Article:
Radical Cystectomy versus Trimodality Therapy for Muscle-Invasive Bladder Cancer: A Multi-Institutional Propensity Score Matched and Weighted Analysis - Beyond the Abstract

Radical cystectomy is widely used in muscle-invasive bladder cancer management, but even with improvements in surgical technique, it remains a major operation with significant morbidity, perioperative mortality, and quality of life-altering changes. Bladder preservation has been evaluated as a treatment for muscle-invasive bladder cancer since the 1980s, in hopes of offering better quality of life and to avoid complications due to surgery while maintaining comparable oncological outcomes.

Bladder preservation with trimodality therapy (TMT) combines maximal endoscopic transurethral resection of the bladder tumour followed by concurrent chemoradiation and is supported by a growing body of evidence demonstrating its efficacy and safety. TMT is now an accepted option by several national and international guidelines for well selected patients with muscle-invasive bladder cancer. However, it is not widely used. TMT is often restricted to patients with significant comorbidities who cannot undergo surgery. One possible reason it is not commonly used is the paucity of rigorous comparative studies with the traditional standard of care, radical cystectomy. Previous randomized controlled trials (RCT) aiming to compare oncological outcomes of bladder preservation to radical cystectomy closed due to poor accrual.

In the absence of RCTs, and as none are foreseen in the future, we conducted a large multi-institutional retrospective study with patients seen at three University Institutions (Massachusetts General Hospital, Boston; Princess Margaret Cancer Centre and Sinai Health System, Toronto; and University of Southern California, Los Angeles) to compare trimodality bladder preservation and radical cystectomy. Two independent statistical methods were used to ensure consistency of the results: propensity score matching (PSM) using logistic regression, and inverse probability treatment weighting (IPTW). We included patients with cT2-T4N0M0, unifocal tumors < 7 cm, with no or unilateral hydronephrosis and no multifocal carcinoma, who would have been eligible for both approaches (TMT or radical cystectomy).

Using the PSM method, TMT patients were matched to radical cystectomy patients using a 3:1 ratio (n=837 radical cystectomy, and n=282 TMT). The IPTW method included a total of 722 patients. These statistical methods are robust and provide valuable insights when RCTs are not available. Patients included in the radical cystectomy group represented 29% of patients operated at the contributing institutions, which highlights that ideal candidates for TMT represent a significant subset of patients with muscle invasive bladder cancer.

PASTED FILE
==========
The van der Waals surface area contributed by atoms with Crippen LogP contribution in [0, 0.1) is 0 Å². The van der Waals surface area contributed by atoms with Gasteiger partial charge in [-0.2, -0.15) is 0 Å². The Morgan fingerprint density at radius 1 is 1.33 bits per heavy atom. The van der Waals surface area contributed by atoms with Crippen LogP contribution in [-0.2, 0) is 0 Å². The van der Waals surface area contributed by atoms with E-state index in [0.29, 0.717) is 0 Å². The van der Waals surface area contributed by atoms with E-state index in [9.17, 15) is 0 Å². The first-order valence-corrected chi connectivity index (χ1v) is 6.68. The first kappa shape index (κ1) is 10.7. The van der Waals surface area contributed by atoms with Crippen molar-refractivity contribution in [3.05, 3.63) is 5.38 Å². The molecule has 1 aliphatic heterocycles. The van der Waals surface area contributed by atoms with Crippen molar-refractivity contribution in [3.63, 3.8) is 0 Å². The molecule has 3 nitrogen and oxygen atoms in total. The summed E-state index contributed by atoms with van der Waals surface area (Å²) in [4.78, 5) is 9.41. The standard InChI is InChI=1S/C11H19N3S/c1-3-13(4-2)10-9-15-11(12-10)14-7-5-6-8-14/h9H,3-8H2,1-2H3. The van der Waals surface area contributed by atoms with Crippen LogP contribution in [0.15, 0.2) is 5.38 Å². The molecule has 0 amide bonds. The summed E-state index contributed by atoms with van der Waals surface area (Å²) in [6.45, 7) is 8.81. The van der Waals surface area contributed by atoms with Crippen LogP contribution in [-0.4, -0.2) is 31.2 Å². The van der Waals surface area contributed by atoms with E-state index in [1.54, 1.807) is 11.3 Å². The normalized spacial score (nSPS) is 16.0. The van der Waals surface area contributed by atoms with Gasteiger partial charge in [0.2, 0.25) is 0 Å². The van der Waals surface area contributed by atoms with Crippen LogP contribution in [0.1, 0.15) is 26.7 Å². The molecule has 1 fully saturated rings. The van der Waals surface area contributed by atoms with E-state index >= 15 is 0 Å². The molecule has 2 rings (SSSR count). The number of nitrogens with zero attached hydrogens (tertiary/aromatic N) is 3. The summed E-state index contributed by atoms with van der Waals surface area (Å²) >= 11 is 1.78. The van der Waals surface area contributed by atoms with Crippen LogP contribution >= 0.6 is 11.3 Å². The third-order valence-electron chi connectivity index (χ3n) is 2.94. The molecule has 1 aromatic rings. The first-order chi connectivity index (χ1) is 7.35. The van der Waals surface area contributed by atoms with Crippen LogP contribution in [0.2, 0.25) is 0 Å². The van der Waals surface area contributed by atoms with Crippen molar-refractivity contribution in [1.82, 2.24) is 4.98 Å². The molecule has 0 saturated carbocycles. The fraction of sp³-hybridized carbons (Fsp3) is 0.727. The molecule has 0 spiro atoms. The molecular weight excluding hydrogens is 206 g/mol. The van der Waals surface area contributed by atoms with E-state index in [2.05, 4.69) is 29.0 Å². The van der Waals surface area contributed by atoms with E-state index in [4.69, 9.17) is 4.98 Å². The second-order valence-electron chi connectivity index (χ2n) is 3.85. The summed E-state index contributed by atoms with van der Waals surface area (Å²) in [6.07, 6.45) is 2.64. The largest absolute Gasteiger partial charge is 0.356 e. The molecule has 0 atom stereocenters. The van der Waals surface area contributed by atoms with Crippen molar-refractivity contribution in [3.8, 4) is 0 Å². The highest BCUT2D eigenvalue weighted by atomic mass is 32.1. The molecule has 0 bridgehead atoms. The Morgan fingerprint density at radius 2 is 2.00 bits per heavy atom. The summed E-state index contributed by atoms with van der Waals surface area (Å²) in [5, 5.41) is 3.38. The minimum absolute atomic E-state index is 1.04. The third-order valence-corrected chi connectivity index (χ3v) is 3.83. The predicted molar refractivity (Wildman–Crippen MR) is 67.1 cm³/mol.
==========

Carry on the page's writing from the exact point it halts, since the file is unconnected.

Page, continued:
Our study demonstrated that there were no statistically significant differences in oncological outcomes such as disease-free survival, metastatic-free survival, and cancer-specific survival in these select patients with muscle-invasive bladder cancer and that oncological outcomes were similar across centres and between treatment groups. However, 13% of TMT treated patients ultimately required a salvage cystectomy (usually due to a muscle invasive recurrence), and another 20% presented with non-muscle invasive recurrences, stressing that TMT patients must be followed cystoscopically lifelong.

Notably, in the radical cystectomy cohort, we observed low surgical positive margin rates (1%), a median of 39 lymph nodes removed, a 5-year cancer-specific survival above 80%, and a peri-operative mortality rate of 2.5%. These results indicate that these findings were not due to suboptimal outcomes in either cohort.

This study offers potentially the best evidence to date to support that bladder-sparing therapy is an acceptable alternative to radical cystectomy in selected patients with muscle invasive bladder cancer. This study exemplifies the need for close collaboration between surgeons, radiation oncologists, and medical oncologists, and demonstrates findings that are clinically relevant with the potential to guide patients and health professionals during the decision-making process.

Hopefully, although the likelihood is low, our results will renew the interest in launching an RCT comparing TMT to cystectomy. Future studies may assess extending eligibility criteria for TMT and further optimizing clinical staging of disease, optimizing the delivery of radiation therapy and systemic therapies (e.g. immunotherapy is being explored) to further improve outcomes, and validating biomarkers to guide bladder preservation therapy and for personalized treatment selection.

Written by: Alexandre Zlotta MD1 & Jason Efstathiou MD2

  1. Divisions of Urology and Surgical Oncology, Department of Surgery, Mount Sinai Hospital, Sinai Health System, University of Toronto, Toronto, ON, Canada; Divisions of Urology and Surgical Oncology, Department of Surgery, University Health Network, University of Toronto, Toronto, ON, Canada
  2. Department of Radiation Oncology, Massachusetts General Hospital, Harvard Medical School, Boston, MA, USA.

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Radical Cystectomy Versus Trimodality Therapy for Muscle-Invasive Bladder Cancer: A Multi-Institutional Propensity Score Matched and Weighted Analysis - Jason Efstathiou & Alexandre Zlotta